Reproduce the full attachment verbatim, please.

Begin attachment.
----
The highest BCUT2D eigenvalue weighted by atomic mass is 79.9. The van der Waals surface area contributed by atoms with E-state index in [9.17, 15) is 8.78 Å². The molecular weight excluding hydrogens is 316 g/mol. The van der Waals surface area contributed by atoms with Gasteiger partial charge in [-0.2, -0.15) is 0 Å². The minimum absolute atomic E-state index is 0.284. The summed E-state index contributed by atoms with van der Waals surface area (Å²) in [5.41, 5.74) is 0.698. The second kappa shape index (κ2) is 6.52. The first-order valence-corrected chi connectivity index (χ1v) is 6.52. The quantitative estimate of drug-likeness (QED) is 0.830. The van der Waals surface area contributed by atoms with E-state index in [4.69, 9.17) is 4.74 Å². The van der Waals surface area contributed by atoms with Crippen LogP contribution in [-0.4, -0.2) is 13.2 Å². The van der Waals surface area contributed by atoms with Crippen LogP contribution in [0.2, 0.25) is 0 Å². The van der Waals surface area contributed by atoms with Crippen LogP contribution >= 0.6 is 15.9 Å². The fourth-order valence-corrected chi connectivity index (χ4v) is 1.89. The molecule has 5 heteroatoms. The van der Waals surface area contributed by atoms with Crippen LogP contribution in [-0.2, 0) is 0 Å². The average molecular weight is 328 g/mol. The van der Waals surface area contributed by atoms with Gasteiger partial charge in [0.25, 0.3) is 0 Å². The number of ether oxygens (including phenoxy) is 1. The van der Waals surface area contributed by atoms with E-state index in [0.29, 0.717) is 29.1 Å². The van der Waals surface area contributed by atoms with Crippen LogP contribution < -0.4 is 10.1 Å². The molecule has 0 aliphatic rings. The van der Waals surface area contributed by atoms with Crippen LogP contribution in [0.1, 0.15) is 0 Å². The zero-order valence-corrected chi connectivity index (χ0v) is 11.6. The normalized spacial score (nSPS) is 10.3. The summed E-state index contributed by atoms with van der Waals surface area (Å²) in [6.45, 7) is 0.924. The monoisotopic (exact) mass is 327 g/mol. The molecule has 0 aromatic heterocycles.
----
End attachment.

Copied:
The highest BCUT2D eigenvalue weighted by atomic mass is 79.9. The van der Waals surface area contributed by atoms with E-state index in [9.17, 15) is 8.78 Å². The molecular weight excluding hydrogens is 316 g/mol. The van der Waals surface area contributed by atoms with Gasteiger partial charge in [-0.2, -0.15) is 0 Å². The minimum absolute atomic E-state index is 0.284. The summed E-state index contributed by atoms with van der Waals surface area (Å²) in [5.41, 5.74) is 0.698. The second kappa shape index (κ2) is 6.52. The first-order valence-corrected chi connectivity index (χ1v) is 6.52. The quantitative estimate of drug-likeness (QED) is 0.830. The van der Waals surface area contributed by atoms with E-state index in [4.69, 9.17) is 4.74 Å². The van der Waals surface area contributed by atoms with Crippen LogP contribution in [-0.4, -0.2) is 13.2 Å². The van der Waals surface area contributed by atoms with Crippen LogP contribution in [0.2, 0.25) is 0 Å². The van der Waals surface area contributed by atoms with Crippen LogP contribution >= 0.6 is 15.9 Å². The fourth-order valence-corrected chi connectivity index (χ4v) is 1.89. The molecule has 5 heteroatoms. The van der Waals surface area contributed by atoms with Crippen LogP contribution in [-0.2, 0) is 0 Å². The average molecular weight is 328 g/mol. The van der Waals surface area contributed by atoms with Gasteiger partial charge in [0.25, 0.3) is 0 Å². The number of ether oxygens (including phenoxy) is 1. The van der Waals surface area contributed by atoms with E-state index in [0.29, 0.717) is 29.1 Å². The van der Waals surface area contributed by atoms with Crippen LogP contribution < -0.4 is 10.1 Å². The molecule has 0 aliphatic rings. The van der Waals surface area contributed by atoms with Crippen LogP contribution in [0.1, 0.15) is 0 Å². The zero-order valence-corrected chi connectivity index (χ0v) is 11.6. The normalized spacial score (nSPS) is 10.3. The summed E-state index contributed by atoms with van der Waals surface area (Å²) in [6.45, 7) is 0.924. The monoisotopic (exact) mass is 327 g/mol. The molecule has 0 aromatic heterocycles.